After the 2014 Medicare expansion to cover cardiac rehab for people with heart failure with reduced ejection fraction, rates of cardiac enrollment went from 4.30% in 2014 to 5.54% in 2017, with a relative increase of about 10% year-to-year.
Overall, although the absolute enrollment rate in cardiac rehabilitation remained low, expanding Medicare coverage in 2014 was associated with a notable increase in the use of cardiac rehab among adults with heart failure.
“Despite clear benefits of cardiac rehabilitation in preventing death, reducing hospitalizations and improving physical ability, cardiac rehabilitation is used by very few. Based on the current data, more than 90% of people with heart failure will not receive a treatment that could improve their health and survival,” Guduguntla said. “Our study highlights insurance coverage as one important factor that impacts increasing cardiac rehabilitation participation. Future work should aim to identify and address all barriers to enrollment and find creative solutions to this complex problem.”
“Enacting public policies is one effective way to address the enrollment barriers that prevent the majority of people with heart failure from benefitting from cardiac rehabilitation,” said Randal J. Thomas, M.D., a past chair of the American Heart Association’s Council on Clinical Cardiology and professor of medicine in the Mayo Clinic Cardiac Rehabilitation Program in Rochester, Minnesota, who was not involved in the study. “Additional congressional funding is needed to support the federal Million Hearts Initiative which is doing important work to improve access to and participation in cardiac rehabilitation through measures such as increasing physician referrals, promoting transportation services and advancing telehealth support. In addition, lawmakers should support legislation such as the bipartisan ‘Increasing Access to Quality Cardiac Rehabilitation Care Act’. This legislation would expand cardiac rehabilitation resources by accelerating the timetable for enabling physician assistants, nurse practitioners and clinical nurse specialists to order and supervise cardiac rehabilitation.”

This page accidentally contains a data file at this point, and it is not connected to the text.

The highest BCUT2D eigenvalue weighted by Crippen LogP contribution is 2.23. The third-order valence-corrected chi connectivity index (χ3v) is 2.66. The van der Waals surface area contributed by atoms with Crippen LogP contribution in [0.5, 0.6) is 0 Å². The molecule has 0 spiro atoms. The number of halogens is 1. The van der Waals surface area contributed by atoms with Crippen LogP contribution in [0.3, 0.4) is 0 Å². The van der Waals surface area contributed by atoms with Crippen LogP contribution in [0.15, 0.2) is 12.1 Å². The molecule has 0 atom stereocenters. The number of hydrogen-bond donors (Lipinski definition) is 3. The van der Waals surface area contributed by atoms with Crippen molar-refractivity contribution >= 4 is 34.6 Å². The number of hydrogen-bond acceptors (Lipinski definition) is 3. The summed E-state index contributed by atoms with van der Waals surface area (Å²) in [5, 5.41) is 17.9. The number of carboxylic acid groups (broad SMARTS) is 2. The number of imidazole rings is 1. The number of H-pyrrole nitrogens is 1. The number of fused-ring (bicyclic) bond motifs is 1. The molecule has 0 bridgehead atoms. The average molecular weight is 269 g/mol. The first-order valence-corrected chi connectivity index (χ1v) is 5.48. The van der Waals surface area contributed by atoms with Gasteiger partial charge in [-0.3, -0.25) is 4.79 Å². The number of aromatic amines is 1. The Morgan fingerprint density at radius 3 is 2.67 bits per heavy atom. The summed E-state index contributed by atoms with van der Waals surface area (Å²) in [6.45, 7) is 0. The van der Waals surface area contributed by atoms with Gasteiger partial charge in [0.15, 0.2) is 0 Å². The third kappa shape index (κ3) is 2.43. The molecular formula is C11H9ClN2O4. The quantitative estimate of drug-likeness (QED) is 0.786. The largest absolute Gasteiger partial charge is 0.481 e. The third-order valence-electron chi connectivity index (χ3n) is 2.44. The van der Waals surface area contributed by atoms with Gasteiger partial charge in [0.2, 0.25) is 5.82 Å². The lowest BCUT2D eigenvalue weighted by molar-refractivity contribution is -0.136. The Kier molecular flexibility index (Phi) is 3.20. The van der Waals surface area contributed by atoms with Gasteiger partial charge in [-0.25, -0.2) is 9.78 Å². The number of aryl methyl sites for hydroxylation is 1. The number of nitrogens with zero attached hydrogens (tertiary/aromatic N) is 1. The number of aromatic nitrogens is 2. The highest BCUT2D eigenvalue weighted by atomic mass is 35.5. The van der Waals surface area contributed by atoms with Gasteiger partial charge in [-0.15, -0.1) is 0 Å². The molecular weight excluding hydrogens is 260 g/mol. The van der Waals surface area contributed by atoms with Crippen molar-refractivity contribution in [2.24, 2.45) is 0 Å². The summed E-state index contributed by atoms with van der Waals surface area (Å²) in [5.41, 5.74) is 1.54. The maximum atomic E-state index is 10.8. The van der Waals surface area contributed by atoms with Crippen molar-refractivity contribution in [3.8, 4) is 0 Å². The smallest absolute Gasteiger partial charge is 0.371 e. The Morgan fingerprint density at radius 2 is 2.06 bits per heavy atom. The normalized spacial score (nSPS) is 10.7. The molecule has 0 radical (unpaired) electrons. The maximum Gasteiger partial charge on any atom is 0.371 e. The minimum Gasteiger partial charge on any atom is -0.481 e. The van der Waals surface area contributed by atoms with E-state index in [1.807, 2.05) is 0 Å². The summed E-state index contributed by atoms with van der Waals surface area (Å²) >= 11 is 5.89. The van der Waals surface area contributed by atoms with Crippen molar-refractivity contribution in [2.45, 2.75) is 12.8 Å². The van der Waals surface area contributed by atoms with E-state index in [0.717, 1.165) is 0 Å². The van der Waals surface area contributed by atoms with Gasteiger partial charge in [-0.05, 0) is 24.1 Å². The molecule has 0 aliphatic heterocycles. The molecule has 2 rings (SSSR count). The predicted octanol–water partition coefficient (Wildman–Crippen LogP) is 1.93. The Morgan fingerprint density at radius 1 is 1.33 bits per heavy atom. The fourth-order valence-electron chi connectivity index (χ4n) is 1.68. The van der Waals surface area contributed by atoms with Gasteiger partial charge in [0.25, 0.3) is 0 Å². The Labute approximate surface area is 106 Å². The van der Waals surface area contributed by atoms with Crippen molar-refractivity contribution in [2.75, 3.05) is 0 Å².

Thomas noted CMS participation criteria is also a significant barrier to cardiac rehabilitation for people with heart failure. “CMS criteria requires that patients wait at least 6 weeks after a heart failure hospitalization to participate in cardiac rehabilitation,” he said. “Studies show that any delay in starting cardiac rehabilitation after hospitalization decreases participation rates and worsens patient outcomes.”
A limitation of the study is the lack of information about cardiac rehabilitation by location, race/ethnicity and other demographic factors about individuals. Guduguntla said this information is important to fully understand why the use of cardiac rehab is so low.
“Recent literature reviewed demographic information at a high level and suggests there are disparities in cardiac rehabilitation use across race/ethnicity and geographic location,” Guduguntla said. “We are pursuing further analyses of the specific impact of Medicare coverage expansion for cardiac rehabilitation among people from different social and ethnic groups.”